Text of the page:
Ayn Rand

Against Anarchism




These passages are taken from the essay" The nature of Government" included in the collection under the title The Virtue of Selfishness. In it Ayn Rand shows her lack of knowledge of some classic liberal thinkers (like Gustave de Molinari and Paul Emile de Puydt) that advocated, on the basis of very solid and convincing arguments, the idea of competing governments.

The total refusal of even analyzing the viability of this proposal, keeps Ayn Rand stuck in a contradictory position in which a political monopolist (the state) is deemed the proper entity suitable to get rid of economic monopolies and guarantee free and fair economic competition. The absurdity of this stance would be exposed by Roy A. Childs jr. in a later essay.



Anarchy, as a political concept, is a naive floating abstraction: . . . a society without an organized government would be at the mercy of the first criminal who came along and who would precipitate it into the chaos of gang warfare. But the possibility of human immorality is not the only objection to anarchy: even a society whose every member were fully rational and faultlessly moral, could not function in a state of anarchy; it is the need of objective laws and of an arbiter for honest disagreements among men that necessitates the establishment of a government.

A recent variant of anarchistic theory, which is befuddling some of the younger advocates of freedom, is a weird absurdity called “competing governments.” Accepting the basic premise of the modern statists — who see no difference between the functions of government and the functions of industry, between force and production, and who advocate government ownership of business — the proponents of “competing governments” take the other side of the same coin and declare that since competition is so beneficial to business, it should also be applied to government. Instead of a single, monopolistic government, they declare, there should be a number of different governments in the same geographical area, competing for the allegiance of individual citizens, with every citizen free to “shop” and to patronize whatever government he chooses.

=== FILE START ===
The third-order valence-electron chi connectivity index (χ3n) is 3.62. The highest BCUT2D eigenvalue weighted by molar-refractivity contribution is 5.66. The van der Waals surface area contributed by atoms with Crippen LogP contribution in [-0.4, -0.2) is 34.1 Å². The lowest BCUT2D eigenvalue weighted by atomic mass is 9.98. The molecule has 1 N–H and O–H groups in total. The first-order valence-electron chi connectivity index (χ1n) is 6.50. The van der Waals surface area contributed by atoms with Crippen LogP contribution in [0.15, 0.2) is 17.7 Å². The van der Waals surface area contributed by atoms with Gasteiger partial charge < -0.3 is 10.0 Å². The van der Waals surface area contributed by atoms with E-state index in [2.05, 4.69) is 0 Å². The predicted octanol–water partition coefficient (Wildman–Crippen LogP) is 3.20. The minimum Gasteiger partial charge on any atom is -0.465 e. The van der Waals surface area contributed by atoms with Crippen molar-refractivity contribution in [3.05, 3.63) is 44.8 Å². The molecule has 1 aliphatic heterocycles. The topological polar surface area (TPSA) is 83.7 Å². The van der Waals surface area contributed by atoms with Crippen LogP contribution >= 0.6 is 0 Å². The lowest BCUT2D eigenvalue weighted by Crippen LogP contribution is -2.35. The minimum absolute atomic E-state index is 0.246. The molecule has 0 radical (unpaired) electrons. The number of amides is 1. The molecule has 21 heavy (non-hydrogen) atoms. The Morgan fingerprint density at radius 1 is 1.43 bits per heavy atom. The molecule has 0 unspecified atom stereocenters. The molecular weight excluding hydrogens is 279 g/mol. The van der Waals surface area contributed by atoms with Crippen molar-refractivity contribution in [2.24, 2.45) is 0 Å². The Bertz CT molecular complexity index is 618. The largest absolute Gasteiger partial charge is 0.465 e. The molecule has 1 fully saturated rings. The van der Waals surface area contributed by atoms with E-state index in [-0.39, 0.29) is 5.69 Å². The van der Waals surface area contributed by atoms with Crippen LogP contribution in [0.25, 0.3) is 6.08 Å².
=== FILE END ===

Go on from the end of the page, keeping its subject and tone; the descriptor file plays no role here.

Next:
Remember that forcible restraint of men is the only service a government has to offer. Ask yourself what a competition in forcible restraint would have to mean.
One cannot call this theory a contradiction in terms, since it is obviously devoid of any understanding of the terms “competition” and “government.” Nor can one call it a floating abstraction, since it is devoid of any contact with or reference to reality and cannot be concretized at all, not even roughly or approximately. One illustration will be sufficient: suppose Mr. Smith, a customer of Government A, suspects that his next-door neighbor, Mr. Jones, a customer of Government B, has robbed him; a squad of Police A proceeds to Mr. Jones’ house and is met at the door by a squad of Police B, who declare that they do not accept the validity of Mr. Smith’s complaint and do not recognize the authority of Government A. What happens then? You take it from there.


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